Virginia Does Not Meet State Educational Requirements
Washington Does Not Meet State Educational Requirements
Washington, DC Does Not Meet State Educational Requirements
West Virginia Does Not Meet State Educational Requirements
Wisconsin Does Not Meet State Educational Requirements
Wyoming Does Not Meet State Educational Requirements

Please note:

Certification at the state level is almost always offered through the state’s paralegal professional association, not the state bar association, and not through a state government licensing authority of any kind – and, it is always voluntary. Realistically in 2021, you need at least an associate’s degree to work as a paralegal. Even in the handful of states of states where certification is available through the bar or some other authority, for most paralegals in most roles it is completely voluntary and usually completely unnecessary.

The only gray points that exist are in a few states (CA, AZ and WA) where paralegals that choose to offer certain services independently, would be required to be registered, certified or licensed. In CA, independent paralegals that choose to offer legal document preparation must be registered as Legal Document Assistants. In AZ, paralegals who choose to offer legal document services independently must earn the Legal Document Preparer certification. The operative word here is choose, in that there is no legal obligation to go through a credentialing process unless the paralegal chooses to offer expanded services or work independently.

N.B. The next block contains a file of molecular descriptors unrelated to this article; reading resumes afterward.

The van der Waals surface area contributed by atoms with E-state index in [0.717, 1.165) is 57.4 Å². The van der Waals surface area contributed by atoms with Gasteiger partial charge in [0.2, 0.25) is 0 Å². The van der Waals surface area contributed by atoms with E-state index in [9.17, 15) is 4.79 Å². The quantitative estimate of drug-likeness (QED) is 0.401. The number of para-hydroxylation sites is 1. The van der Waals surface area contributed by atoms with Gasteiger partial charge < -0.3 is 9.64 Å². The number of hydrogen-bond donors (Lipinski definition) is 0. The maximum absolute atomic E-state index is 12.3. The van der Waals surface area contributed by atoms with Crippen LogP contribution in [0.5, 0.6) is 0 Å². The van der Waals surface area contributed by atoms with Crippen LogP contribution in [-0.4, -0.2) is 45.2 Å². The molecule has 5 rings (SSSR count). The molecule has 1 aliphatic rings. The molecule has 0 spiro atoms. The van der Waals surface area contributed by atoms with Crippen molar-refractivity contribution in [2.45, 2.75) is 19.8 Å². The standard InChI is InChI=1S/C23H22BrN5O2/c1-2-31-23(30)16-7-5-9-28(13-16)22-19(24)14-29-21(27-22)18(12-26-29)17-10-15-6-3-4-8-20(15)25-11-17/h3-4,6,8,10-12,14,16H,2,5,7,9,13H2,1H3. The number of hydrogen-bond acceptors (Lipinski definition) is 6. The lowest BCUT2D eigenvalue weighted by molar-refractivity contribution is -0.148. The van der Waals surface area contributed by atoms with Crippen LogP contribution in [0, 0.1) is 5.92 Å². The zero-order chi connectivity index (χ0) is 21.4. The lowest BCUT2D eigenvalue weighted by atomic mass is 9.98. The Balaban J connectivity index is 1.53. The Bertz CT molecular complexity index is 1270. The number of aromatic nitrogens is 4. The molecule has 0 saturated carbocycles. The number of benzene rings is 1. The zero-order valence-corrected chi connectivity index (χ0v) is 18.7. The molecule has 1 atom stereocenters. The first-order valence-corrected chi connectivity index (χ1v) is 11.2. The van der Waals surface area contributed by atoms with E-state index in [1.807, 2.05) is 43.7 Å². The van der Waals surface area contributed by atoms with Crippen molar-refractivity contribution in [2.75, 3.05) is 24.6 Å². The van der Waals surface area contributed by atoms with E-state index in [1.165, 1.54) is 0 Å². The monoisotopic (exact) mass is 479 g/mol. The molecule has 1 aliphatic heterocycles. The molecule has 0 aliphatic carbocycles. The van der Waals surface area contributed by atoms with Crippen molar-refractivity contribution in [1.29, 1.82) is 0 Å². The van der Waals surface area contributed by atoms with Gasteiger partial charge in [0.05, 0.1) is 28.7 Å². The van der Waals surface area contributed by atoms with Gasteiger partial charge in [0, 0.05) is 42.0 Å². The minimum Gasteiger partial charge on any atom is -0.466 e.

Many courts and paralegal organizations believe that any mandatory regulation of paralegals may hinder the growth of the profession. For example, NALA opposes mandatory regulation, instead encouraging voluntary self-regulation through its national certification program.

The state bar associations in Ohio, North Carolina, and Florida offers paralegals the option of earning state certification through the state bar association.

The Texas bar association has taken certification one step further by offering certification in one or more of six areas of law.

In Indiana, paralegals can voluntarily register through the state bar association, and once accepted, use the credential “IRP” (Indiana Registered Paralegal) provided they meet specified education and experience requirements.